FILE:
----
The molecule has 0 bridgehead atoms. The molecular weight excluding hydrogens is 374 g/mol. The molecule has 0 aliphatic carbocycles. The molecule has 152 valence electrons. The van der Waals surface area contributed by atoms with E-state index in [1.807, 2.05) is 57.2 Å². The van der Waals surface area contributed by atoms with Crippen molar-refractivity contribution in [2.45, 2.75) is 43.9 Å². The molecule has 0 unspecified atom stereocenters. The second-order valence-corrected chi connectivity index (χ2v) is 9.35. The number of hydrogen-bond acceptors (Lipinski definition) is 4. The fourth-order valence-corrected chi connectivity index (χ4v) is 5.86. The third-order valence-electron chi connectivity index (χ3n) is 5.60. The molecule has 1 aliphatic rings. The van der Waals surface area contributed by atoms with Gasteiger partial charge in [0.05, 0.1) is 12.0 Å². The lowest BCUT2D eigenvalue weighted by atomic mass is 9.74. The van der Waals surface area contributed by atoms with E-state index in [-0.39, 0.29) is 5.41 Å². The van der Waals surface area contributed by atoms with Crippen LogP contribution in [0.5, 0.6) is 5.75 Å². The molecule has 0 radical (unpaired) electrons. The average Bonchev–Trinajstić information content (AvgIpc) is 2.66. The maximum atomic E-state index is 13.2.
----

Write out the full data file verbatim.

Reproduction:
The molecule has 0 bridgehead atoms. The molecular weight excluding hydrogens is 374 g/mol. The molecule has 0 aliphatic carbocycles. The molecule has 152 valence electrons. The van der Waals surface area contributed by atoms with E-state index in [1.807, 2.05) is 57.2 Å². The van der Waals surface area contributed by atoms with Crippen molar-refractivity contribution in [2.45, 2.75) is 43.9 Å². The molecule has 0 unspecified atom stereocenters. The second-order valence-corrected chi connectivity index (χ2v) is 9.35. The number of hydrogen-bond acceptors (Lipinski definition) is 4. The fourth-order valence-corrected chi connectivity index (χ4v) is 5.86. The third-order valence-electron chi connectivity index (χ3n) is 5.60. The molecule has 1 aliphatic rings. The van der Waals surface area contributed by atoms with Gasteiger partial charge in [0.05, 0.1) is 12.0 Å². The lowest BCUT2D eigenvalue weighted by atomic mass is 9.74. The van der Waals surface area contributed by atoms with E-state index in [-0.39, 0.29) is 5.41 Å². The van der Waals surface area contributed by atoms with Crippen LogP contribution in [0.5, 0.6) is 5.75 Å². The molecule has 0 radical (unpaired) electrons. The average Bonchev–Trinajstić information content (AvgIpc) is 2.66. The maximum atomic E-state index is 13.2.